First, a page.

Cornell research illuminates inaccuracies in radiocarbon dating

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Radiocarbon dating is a key tool archaeologists use to determine the age of plants and objects made with organic material. But new research shows that commonly accepted radiocarbon dating standards can miss the mark — calling into question historical timelines.

Archaeologist Sturt Manning and colleagues have revealed variations in the radiocarbon cycle at certain periods of time, affecting frequently cited standards used in archaeological and historical research relevant to the southern Levant region, which includes Israel, southern Jordan and Egypt. These variations, or offsets, of up to 20 years in the calibration of precise radiocarbon dating could be related to climatic conditions.

Manning, professor of archaeology at Cornell University and director of the Cornell Tree-Ring Laboratory, is the lead author of “Fluctuating Radiocarbon Offsets Observed in the Southern Levant and Implications for Archaeological Chronology Debates,” published in the Proceedings of the National Academy of Sciences.

Pre-modern radiocarbon chronologies rely on standardized Northern and Southern Hemisphere calibration curves to obtain calendar dates from organic material. These standard calibration curves assume that at any given time radiocarbon levels are similar and stable everywhere across each hemisphere.

The Cornell-led team questioned those assumptions.

“We went looking to test the assumption behind the whole field of radiocarbon dating,” Manning said. “We know from atmospheric measurements over the last 50 years that radiocarbon levels vary through the year, and we also know that plants typically grow at different times in different parts of the Northern Hemisphere. So we wondered whether the radiocarbon levels relevant to dating organic material might also vary for different areas and whether this might affect archaeological dating.”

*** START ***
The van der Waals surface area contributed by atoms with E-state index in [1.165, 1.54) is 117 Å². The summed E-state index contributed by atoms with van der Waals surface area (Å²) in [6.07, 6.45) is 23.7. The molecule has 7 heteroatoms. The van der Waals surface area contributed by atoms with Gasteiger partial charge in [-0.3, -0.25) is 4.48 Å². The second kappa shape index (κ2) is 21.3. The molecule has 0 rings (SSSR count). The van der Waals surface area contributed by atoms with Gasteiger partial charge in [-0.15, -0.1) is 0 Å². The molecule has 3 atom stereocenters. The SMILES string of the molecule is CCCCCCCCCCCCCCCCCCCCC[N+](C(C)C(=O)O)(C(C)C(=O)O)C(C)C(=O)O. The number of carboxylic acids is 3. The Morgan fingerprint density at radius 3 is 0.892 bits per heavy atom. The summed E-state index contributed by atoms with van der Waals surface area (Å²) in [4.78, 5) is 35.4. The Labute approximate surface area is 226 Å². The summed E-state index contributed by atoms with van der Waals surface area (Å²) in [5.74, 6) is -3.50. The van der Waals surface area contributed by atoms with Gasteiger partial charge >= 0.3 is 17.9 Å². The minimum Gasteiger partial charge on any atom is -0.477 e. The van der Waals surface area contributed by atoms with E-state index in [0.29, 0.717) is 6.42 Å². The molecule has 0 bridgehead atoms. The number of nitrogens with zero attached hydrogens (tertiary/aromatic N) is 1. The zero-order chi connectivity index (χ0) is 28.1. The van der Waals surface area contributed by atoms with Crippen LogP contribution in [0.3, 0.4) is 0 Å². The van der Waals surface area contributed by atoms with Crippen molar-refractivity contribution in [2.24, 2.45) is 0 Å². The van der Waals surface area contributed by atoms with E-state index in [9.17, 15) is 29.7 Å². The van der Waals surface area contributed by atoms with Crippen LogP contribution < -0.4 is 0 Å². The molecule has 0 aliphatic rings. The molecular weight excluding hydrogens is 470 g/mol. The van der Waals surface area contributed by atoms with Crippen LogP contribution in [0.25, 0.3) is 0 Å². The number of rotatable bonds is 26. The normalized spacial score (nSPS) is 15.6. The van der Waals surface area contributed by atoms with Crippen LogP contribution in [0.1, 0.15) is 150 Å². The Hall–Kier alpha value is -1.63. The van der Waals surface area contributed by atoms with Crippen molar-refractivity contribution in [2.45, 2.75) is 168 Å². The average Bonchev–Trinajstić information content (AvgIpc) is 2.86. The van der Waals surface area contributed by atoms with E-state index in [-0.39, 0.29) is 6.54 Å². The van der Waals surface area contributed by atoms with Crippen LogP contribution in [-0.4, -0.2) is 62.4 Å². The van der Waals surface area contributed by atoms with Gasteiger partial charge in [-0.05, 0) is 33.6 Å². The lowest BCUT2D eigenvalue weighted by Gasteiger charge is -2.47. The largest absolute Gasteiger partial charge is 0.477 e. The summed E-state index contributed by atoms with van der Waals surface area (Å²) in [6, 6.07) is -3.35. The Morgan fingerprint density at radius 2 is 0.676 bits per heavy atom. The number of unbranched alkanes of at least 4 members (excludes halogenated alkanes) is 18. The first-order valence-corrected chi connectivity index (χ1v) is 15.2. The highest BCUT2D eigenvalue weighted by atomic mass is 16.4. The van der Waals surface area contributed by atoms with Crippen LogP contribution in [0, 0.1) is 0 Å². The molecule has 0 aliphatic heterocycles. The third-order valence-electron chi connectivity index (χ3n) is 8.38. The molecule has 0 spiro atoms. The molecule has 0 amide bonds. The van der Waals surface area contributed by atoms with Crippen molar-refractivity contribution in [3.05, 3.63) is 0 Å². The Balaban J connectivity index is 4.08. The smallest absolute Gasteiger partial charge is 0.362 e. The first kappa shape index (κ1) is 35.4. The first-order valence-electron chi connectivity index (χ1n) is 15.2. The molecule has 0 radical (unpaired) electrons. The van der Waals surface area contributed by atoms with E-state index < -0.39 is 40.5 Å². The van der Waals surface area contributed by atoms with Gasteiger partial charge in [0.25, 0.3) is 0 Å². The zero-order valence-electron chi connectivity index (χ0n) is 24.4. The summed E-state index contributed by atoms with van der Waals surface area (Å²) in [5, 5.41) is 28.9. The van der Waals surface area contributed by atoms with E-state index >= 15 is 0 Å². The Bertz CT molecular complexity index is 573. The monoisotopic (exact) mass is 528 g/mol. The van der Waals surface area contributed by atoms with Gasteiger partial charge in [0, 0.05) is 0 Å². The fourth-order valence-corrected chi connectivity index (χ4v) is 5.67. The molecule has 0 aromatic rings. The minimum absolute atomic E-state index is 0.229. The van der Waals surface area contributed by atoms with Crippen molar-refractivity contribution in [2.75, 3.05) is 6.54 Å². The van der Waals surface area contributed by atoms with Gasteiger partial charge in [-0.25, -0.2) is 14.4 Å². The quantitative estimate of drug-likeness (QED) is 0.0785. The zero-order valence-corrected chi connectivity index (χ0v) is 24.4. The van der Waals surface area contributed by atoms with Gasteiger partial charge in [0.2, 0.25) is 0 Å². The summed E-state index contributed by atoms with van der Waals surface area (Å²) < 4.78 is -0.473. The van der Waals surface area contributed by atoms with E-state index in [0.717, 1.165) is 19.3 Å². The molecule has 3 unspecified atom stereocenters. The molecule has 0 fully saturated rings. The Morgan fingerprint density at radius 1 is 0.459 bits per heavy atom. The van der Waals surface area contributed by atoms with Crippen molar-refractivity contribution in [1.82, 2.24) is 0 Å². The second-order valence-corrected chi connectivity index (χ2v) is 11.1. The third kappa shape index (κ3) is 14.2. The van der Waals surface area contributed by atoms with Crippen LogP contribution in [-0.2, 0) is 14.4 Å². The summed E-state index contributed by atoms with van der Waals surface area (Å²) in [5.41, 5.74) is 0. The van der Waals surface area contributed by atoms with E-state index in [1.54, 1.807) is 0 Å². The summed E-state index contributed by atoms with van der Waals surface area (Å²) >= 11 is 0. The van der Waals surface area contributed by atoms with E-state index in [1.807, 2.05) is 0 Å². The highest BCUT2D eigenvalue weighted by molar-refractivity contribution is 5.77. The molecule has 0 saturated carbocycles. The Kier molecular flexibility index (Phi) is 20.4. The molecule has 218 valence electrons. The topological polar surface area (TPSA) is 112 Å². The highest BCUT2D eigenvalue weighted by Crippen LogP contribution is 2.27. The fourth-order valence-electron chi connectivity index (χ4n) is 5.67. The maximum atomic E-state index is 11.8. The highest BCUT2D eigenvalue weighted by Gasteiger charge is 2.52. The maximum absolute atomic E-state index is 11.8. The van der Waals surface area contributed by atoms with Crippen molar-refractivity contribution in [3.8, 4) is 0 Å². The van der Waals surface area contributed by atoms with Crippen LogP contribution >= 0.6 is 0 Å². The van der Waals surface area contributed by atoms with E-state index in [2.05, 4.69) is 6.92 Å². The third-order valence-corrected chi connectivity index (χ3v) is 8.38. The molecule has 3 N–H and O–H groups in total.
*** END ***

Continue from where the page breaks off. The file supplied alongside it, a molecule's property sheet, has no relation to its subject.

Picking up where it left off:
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The authors measured a series of carbon-14 ages in southern Jordan tree rings, with established calendar dates between 1610 and 1940 A.D. They found that contemporary plant material growing in the southern Levant shows an average offset in radiocarbon age of about 19 years compared the current Northern Hemisphere standard calibration curve.

Manning noted that “scholars working on the early Iron Age and Biblical chronology in Jordan and Israel are doing sophisticated projects with radiocarbon age analysis, which argue for very precise findings. This then becomes the timeline of history. But our work indicates that it’s arguable their fundamental basis is faulty – they are using a calibration curve that is not accurate for this region.”

Applying their results to previously published chronologies, the researchers show how even the relatively small offsets they observe can shift calendar dates by enough to alter ongoing archaeological, historical and paleoclimate debates.

“There has been much debate for several decades among scholars arguing for different chronologies sometimes only decades to a century apart – each with major historical implications. And yet these studies … may all be inaccurate since they are using the wrong radiocarbon information,” Manning said.

“Our work,” he added, “should prompt a round of revisions and rethinking for the timeline of the archaeology and early history of the southern Levant through the early Biblical period.

CORNELL UNIVERSITY

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